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      Download the Game Design and Indie Game Marketing Freebook   07/19/17

      GameDev.net and CRC Press have teamed up to bring a free ebook of content curated from top titles published by CRC Press. The freebook, Practices of Game Design & Indie Game Marketing, includes chapters from The Art of Game Design: A Book of Lenses, A Practical Guide to Indie Game Marketing, and An Architectural Approach to Level Design. The GameDev.net FreeBook is relevant to game designers, developers, and those interested in learning more about the challenges in game development. We know game development can be a tough discipline and business, so we picked several chapters from CRC Press titles that we thought would be of interest to you, the GameDev.net audience, in your journey to design, develop, and market your next game. The free ebook is available through CRC Press by clicking here. The Curated Books The Art of Game Design: A Book of Lenses, Second Edition, by Jesse Schell Presents 100+ sets of questions, or different lenses, for viewing a game’s design, encompassing diverse fields such as psychology, architecture, music, film, software engineering, theme park design, mathematics, anthropology, and more. Written by one of the world's top game designers, this book describes the deepest and most fundamental principles of game design, demonstrating how tactics used in board, card, and athletic games also work in video games. It provides practical instruction on creating world-class games that will be played again and again. View it here. A Practical Guide to Indie Game Marketing, by Joel Dreskin Marketing is an essential but too frequently overlooked or minimized component of the release plan for indie games. A Practical Guide to Indie Game Marketing provides you with the tools needed to build visibility and sell your indie games. With special focus on those developers with small budgets and limited staff and resources, this book is packed with tangible recommendations and techniques that you can put to use immediately. As a seasoned professional of the indie game arena, author Joel Dreskin gives you insight into practical, real-world experiences of marketing numerous successful games and also provides stories of the failures. View it here. An Architectural Approach to Level Design This is one of the first books to integrate architectural and spatial design theory with the field of level design. The book presents architectural techniques and theories for level designers to use in their own work. It connects architecture and level design in different ways that address the practical elements of how designers construct space and the experiential elements of how and why humans interact with this space. Throughout the text, readers learn skills for spatial layout, evoking emotion through gamespaces, and creating better levels through architectural theory. View it here. Learn more and download the ebook by clicking here. Did you know? GameDev.net and CRC Press also recently teamed up to bring GDNet+ Members up to a 20% discount on all CRC Press books. Learn more about this and other benefits here.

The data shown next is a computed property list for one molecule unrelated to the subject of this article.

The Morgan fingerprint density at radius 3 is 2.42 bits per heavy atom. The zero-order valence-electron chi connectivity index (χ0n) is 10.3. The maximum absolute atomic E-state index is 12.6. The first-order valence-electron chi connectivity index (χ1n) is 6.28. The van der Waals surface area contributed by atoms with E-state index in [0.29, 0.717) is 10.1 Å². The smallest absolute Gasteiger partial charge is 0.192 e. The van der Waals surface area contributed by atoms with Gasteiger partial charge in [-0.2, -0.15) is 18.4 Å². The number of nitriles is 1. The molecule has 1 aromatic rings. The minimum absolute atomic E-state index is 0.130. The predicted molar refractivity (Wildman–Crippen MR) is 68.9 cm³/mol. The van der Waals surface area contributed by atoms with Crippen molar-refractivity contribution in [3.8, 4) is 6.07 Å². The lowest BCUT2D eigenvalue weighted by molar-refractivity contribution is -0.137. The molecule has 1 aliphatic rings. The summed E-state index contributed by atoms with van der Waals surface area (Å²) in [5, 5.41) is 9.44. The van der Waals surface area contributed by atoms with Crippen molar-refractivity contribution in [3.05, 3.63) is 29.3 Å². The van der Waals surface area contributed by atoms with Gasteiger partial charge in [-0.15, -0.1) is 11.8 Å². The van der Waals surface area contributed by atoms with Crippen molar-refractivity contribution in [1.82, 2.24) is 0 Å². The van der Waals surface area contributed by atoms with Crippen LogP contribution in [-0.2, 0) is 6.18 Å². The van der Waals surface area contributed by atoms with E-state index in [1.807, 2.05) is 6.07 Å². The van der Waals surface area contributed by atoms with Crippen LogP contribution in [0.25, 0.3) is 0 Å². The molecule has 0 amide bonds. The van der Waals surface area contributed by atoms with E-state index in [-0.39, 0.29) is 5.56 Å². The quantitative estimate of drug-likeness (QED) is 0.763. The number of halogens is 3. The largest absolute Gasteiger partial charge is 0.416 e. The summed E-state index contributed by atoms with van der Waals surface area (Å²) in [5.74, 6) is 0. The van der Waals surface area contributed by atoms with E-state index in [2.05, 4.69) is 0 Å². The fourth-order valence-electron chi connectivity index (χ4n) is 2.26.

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ApochPiQ

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I've posted several more bits of awesome to the GDC coverage, all from the AI summit. I finally finished day 1! Woohoo!

(By the way, Richard, I'm sorry for mocking your Day 1 Wall of Text. I did the same thing, just split across 7 different articles - 9 pages, or 3586 words. Eurgh.)


Upcoming coverage will include:
  • AI Roundtables (all 3 days)

  • AI Summit: Breaking the Cookie Cutter

  • AI Summit: Toward Solving Pathfinding (this one has lots of great stuff)

  • Game threading tutorial from Intel

  • Lockless programming lecture

  • Technical directors roundtable

  • Optimization on in-order processors

  • More stuff on CPU optimization

  • A quick overview of CUDA and its role in Gamebryo

  • Some sneak-peek stuff for the new Larrabee processor

  • A great lecture on staying passionate about game development


That pretty much covers my week. There were exactly 4 sessions I missed this year: one poster session (these are done at the same time as lunch, in an open and densely crowded hall, and generally are very difficult to pay attention to), one session by AMD that looked like it would be fairly boring, a Friday-afternoon preview involving Mass Effect 2, and a lecture on multicore programming that turned into a completely derailed and useless rant on... you know, I don't even remember. I walked out on that lecture after about 15 minutes and went to throw frisbees around the expo floor.

That's slightly better than last year (I think), since I generally plan for one or two sessions to totally bomb and not be worth the effort. Laziness and lack of energy are probably factors (ok, ok, and alcohol consumption too) but I will pretend that I have done nothing amiss.


Anyways, I'm probably utterly incoherent and babbling like a complete fool, so I'm going to go do... something... else. Writing articles in my current frame of mind sounds unwise.

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